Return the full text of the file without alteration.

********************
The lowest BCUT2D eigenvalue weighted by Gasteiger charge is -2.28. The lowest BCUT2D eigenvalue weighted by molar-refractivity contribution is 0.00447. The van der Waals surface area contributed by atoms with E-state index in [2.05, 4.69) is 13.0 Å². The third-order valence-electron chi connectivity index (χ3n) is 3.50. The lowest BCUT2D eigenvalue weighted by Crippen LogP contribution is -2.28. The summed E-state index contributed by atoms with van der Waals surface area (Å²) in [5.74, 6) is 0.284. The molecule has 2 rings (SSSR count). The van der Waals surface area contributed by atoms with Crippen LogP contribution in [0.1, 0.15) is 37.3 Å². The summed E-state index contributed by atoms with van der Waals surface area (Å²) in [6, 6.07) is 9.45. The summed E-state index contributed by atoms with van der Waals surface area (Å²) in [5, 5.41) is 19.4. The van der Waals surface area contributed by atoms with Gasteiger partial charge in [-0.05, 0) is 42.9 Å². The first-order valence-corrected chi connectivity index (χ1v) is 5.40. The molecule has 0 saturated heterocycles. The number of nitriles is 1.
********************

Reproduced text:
The lowest BCUT2D eigenvalue weighted by Gasteiger charge is -2.28. The lowest BCUT2D eigenvalue weighted by molar-refractivity contribution is 0.00447. The van der Waals surface area contributed by atoms with E-state index in [2.05, 4.69) is 13.0 Å². The third-order valence-electron chi connectivity index (χ3n) is 3.50. The lowest BCUT2D eigenvalue weighted by Crippen LogP contribution is -2.28. The summed E-state index contributed by atoms with van der Waals surface area (Å²) in [5.74, 6) is 0.284. The molecule has 2 rings (SSSR count). The van der Waals surface area contributed by atoms with Crippen LogP contribution in [0.1, 0.15) is 37.3 Å². The summed E-state index contributed by atoms with van der Waals surface area (Å²) in [6, 6.07) is 9.45. The summed E-state index contributed by atoms with van der Waals surface area (Å²) in [5, 5.41) is 19.4. The van der Waals surface area contributed by atoms with Gasteiger partial charge in [-0.05, 0) is 42.9 Å². The first-order valence-corrected chi connectivity index (χ1v) is 5.40. The molecule has 0 saturated heterocycles. The number of nitriles is 1.